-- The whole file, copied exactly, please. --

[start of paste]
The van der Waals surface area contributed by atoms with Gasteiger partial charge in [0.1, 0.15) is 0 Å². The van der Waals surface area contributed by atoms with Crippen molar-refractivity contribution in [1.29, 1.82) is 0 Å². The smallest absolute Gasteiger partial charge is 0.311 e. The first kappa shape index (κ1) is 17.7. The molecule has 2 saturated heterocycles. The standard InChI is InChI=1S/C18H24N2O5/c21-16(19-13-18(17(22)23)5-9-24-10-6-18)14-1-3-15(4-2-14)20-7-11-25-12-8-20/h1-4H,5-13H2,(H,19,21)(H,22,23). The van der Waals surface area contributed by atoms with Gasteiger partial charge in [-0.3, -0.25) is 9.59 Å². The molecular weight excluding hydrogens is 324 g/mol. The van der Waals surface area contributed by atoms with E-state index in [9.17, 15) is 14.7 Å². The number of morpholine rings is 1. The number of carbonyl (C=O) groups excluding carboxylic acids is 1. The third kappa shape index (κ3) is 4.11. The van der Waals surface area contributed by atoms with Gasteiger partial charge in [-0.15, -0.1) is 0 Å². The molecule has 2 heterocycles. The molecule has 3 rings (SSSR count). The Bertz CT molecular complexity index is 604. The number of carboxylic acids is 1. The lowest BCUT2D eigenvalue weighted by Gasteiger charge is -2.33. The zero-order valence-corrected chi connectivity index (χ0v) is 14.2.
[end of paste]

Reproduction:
The van der Waals surface area contributed by atoms with Gasteiger partial charge in [0.1, 0.15) is 0 Å². The van der Waals surface area contributed by atoms with Crippen molar-refractivity contribution in [1.29, 1.82) is 0 Å². The smallest absolute Gasteiger partial charge is 0.311 e. The first kappa shape index (κ1) is 17.7. The molecule has 2 saturated heterocycles. The standard InChI is InChI=1S/C18H24N2O5/c21-16(19-13-18(17(22)23)5-9-24-10-6-18)14-1-3-15(4-2-14)20-7-11-25-12-8-20/h1-4H,5-13H2,(H,19,21)(H,22,23). The van der Waals surface area contributed by atoms with Gasteiger partial charge in [-0.3, -0.25) is 9.59 Å². The molecular weight excluding hydrogens is 324 g/mol. The van der Waals surface area contributed by atoms with E-state index in [9.17, 15) is 14.7 Å². The number of morpholine rings is 1. The number of carbonyl (C=O) groups excluding carboxylic acids is 1. The third kappa shape index (κ3) is 4.11. The van der Waals surface area contributed by atoms with Gasteiger partial charge in [-0.15, -0.1) is 0 Å². The molecule has 2 heterocycles. The molecule has 3 rings (SSSR count). The Bertz CT molecular complexity index is 604. The number of carboxylic acids is 1. The lowest BCUT2D eigenvalue weighted by Gasteiger charge is -2.33. The zero-order valence-corrected chi connectivity index (χ0v) is 14.2.